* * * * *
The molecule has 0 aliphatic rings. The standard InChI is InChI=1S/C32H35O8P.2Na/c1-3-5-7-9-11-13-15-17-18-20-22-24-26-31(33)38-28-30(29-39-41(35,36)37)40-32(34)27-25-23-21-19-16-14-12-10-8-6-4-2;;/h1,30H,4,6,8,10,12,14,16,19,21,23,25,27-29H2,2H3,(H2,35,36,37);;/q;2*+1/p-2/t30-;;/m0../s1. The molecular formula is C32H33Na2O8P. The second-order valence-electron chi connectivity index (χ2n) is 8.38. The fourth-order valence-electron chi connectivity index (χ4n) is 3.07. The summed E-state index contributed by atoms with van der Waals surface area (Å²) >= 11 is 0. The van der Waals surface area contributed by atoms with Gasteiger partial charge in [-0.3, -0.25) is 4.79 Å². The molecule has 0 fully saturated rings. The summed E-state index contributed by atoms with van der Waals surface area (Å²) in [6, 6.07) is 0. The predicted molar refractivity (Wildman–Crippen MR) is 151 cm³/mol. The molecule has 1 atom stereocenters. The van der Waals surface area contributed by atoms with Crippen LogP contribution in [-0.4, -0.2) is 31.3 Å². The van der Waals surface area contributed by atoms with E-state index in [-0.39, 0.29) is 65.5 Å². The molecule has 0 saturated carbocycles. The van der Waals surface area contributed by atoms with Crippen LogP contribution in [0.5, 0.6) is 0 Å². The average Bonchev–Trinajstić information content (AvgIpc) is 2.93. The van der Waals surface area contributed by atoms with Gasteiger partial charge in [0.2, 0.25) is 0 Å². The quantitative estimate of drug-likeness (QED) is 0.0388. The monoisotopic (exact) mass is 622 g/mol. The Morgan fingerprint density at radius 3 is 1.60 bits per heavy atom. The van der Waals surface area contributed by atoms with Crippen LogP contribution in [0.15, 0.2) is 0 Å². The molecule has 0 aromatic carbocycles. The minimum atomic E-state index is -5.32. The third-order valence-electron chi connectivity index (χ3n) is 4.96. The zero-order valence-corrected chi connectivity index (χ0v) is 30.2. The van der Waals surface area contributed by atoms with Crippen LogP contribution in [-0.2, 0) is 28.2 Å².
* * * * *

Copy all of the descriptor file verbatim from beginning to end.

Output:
The molecule has 0 aliphatic rings. The standard InChI is InChI=1S/C32H35O8P.2Na/c1-3-5-7-9-11-13-15-17-18-20-22-24-26-31(33)38-28-30(29-39-41(35,36)37)40-32(34)27-25-23-21-19-16-14-12-10-8-6-4-2;;/h1,30H,4,6,8,10,12,14,16,19,21,23,25,27-29H2,2H3,(H2,35,36,37);;/q;2*+1/p-2/t30-;;/m0../s1. The molecular formula is C32H33Na2O8P. The second-order valence-electron chi connectivity index (χ2n) is 8.38. The fourth-order valence-electron chi connectivity index (χ4n) is 3.07. The summed E-state index contributed by atoms with van der Waals surface area (Å²) >= 11 is 0. The van der Waals surface area contributed by atoms with Gasteiger partial charge in [-0.3, -0.25) is 4.79 Å². The molecule has 0 fully saturated rings. The summed E-state index contributed by atoms with van der Waals surface area (Å²) in [6, 6.07) is 0. The predicted molar refractivity (Wildman–Crippen MR) is 151 cm³/mol. The molecule has 1 atom stereocenters. The van der Waals surface area contributed by atoms with Crippen LogP contribution in [-0.4, -0.2) is 31.3 Å². The van der Waals surface area contributed by atoms with E-state index in [-0.39, 0.29) is 65.5 Å². The molecule has 0 saturated carbocycles. The van der Waals surface area contributed by atoms with Crippen LogP contribution in [0.5, 0.6) is 0 Å². The average Bonchev–Trinajstić information content (AvgIpc) is 2.93. The van der Waals surface area contributed by atoms with Gasteiger partial charge in [0.2, 0.25) is 0 Å². The quantitative estimate of drug-likeness (QED) is 0.0388. The monoisotopic (exact) mass is 622 g/mol. The Morgan fingerprint density at radius 3 is 1.60 bits per heavy atom. The van der Waals surface area contributed by atoms with Crippen LogP contribution in [0.15, 0.2) is 0 Å². The molecule has 0 aromatic carbocycles. The minimum atomic E-state index is -5.32. The third-order valence-electron chi connectivity index (χ3n) is 4.96. The zero-order valence-corrected chi connectivity index (χ0v) is 30.2. The van der Waals surface area contributed by atoms with Crippen LogP contribution in [-0.2, 0) is 28.2 Å².